Muhly Organ Work A Cavalcade Of Moods And Colors

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James Conlon led the world premiere of Nico Muhly’s ‘Register’ at Walt Disney Concert Hall. (Dan Steinberg)
By Richard S. Ginell

LOS ANGELES — James Conlon usually practices his trade with Los Angeles Opera in the Dorothy Chandler Pavilion. But now and then, he also guest-conducts the Los Angeles Philharmonic in Walt Disney Concert Hall, which is merely a few steps away from the Chandler on the other side of 1st Street, one of the easiest commutes possible in this city. And so, between the runs of Bernstein’s Candide and Gluck’s Orfeo ed Eurydice at the opera, Conlon squeezed in some dates with the Phil, unveiling the world premiere of a Nico Muhly organ concerto, Register, along the way.

Conlon coupled Muhly with Ravel orchestrations of two piano pieces.
(Bonnie Perkinson)

On either side of the Muhly piece lay two Ravel orchestrations of piano pieces — one by Mussorgsky (the inevitable Pictures at an Exhibition), the other by Ravel himself (Le Tombeau de Couperin). Both of the companion pieces are memorials — Le Tombeau for friends of Ravel who were killed in World War I, Pictures for the artist Victor Hartmann. In yet another thread running through the concert, some passages in the Muhly concerto reveal a Baroque influence, as does Le Tombeau. And Register happens to open with the crack of a whip — just like the Ravel Piano Concerto in G major. How’s that for integrated programming, intentional or not?

According to his program note, Muhly likes to think of the pipe organ as a giant synthesizer, using the stops to add or subtract from a timbre as one would use filters and an oscillator selector on a synth. In that way, he claims to create “sudden shifts of mood, or register” — hence the title of the piece.

James McVinnie was the organ soloist in ‘Register.’ (Magnús Andersen)

There are sudden shifts in mood over the single-movement concerto’s 20-minute-plus length. After the whip crack comes a strange collection of grunts and bumps from the orchestra. Then organist and longtime Muhly friend James McVinnie plays Baroque-flavored exercises in a light registration that are soon taken up by the rest of the group as the organ pedals rumble. A darker train of thought takes hold at about the eight-minute mark, with the pedals smudging some of the detail elsewhere. Roughly three-quarters of the way through the piece, there is a long, mighty organ cadenza, mostly for the pedals, that eventually becomes rather ponderous.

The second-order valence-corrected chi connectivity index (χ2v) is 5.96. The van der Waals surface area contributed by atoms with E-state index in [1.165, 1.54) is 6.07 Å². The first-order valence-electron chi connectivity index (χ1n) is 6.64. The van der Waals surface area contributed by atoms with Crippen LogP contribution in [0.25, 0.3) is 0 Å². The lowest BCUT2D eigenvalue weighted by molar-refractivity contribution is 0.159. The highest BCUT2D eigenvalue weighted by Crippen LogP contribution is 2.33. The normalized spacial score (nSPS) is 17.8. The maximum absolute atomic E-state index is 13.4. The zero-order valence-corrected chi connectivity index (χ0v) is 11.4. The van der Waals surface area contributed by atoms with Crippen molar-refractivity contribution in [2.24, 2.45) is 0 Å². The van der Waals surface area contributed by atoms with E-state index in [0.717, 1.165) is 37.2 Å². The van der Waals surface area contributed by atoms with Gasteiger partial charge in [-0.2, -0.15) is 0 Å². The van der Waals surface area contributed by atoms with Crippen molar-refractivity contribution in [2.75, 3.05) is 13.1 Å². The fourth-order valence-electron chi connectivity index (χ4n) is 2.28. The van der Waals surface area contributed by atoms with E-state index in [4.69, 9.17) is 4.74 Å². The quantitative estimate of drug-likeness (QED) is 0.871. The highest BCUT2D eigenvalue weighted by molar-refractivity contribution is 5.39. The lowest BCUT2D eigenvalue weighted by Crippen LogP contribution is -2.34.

Nico Muhly

Toward the end, we seem to be heading into a meditative benediction, with the violas playing a lyrical tune for the first time in the concerto. Then, suddenly, everyone snaps out of it, and the engines start up again; yet before the vehicle can get rolling, the power is abruptly shut off and the piece is over. One thing I’ve noticed is that many composers today are having a tough time coming up with endings that sound like organic closing statements or otherwise satisfying conclusions. I can understand an abrupt ending for, say, a minimalist piece, but this one made no sense to me — at least not on a first hearing Feb. 25.

Le Tombeau de Couperin was the highlight of the afternoon – a wonderful, even rapturous performance that looked back to a manner that seems to have gone out of style. Most performances these days — especially of the Prélude and concluding Rigaudon — are just too fast, whereas Conlon chose more leisurely tempos that were a bit slower than Ravel’s metronome markings but still felt exactly right in this context. These tempos allowed room for him to extract a wealth of subtle nuances from each phrase and to give the dance rhythms a steady lilt and swing. Listen to André Cluytens’ recording — part of his complete Ravel orchestral music anthology that is a model for French style in this music — and you’ll get an idea of the foundation that Conlon was building upon.

Maurice Ravel in 1925. (Bibliothèque nationale de France)

Pictures at an Exhibition is heard constantly around these parts, almost always in the Ravel orchestration, but those who have been overexposed to this showpiece were tacitly urged to listen a little harder. Conlon explained to the audience that Ravel based his 1922 orchestration on a piano version that was available then, but Mussorgsky’s original wasn’t published in the West until 1931, so Conlon took it upon himself to revise Ravel’s version with amendments from the original. As such, they were mostly small details, the major addition being a nearly verbatim repeat of the opening “Promenade” inserted between the “Samuel Goldenberg and Schmuyle” and “Limoges: the Market” episodes as per the piano score.

Perhaps the changes were oversold, but the result was that it did focus the attention — and the LA Phil performed with a rapt involvement and attention to detail that was missing the last time they did Pictures at Hollywood Bowl, in August 2017. Let’s hope they retain that involvement when they have to perform Pictures again at the Bowl in July.

Richard S. Ginell writes regularly about music for the Los Angeles Times, and is also the Los Angeles correspondent for American Record Guide and the West Coast regional editor for Classical Voice North America.

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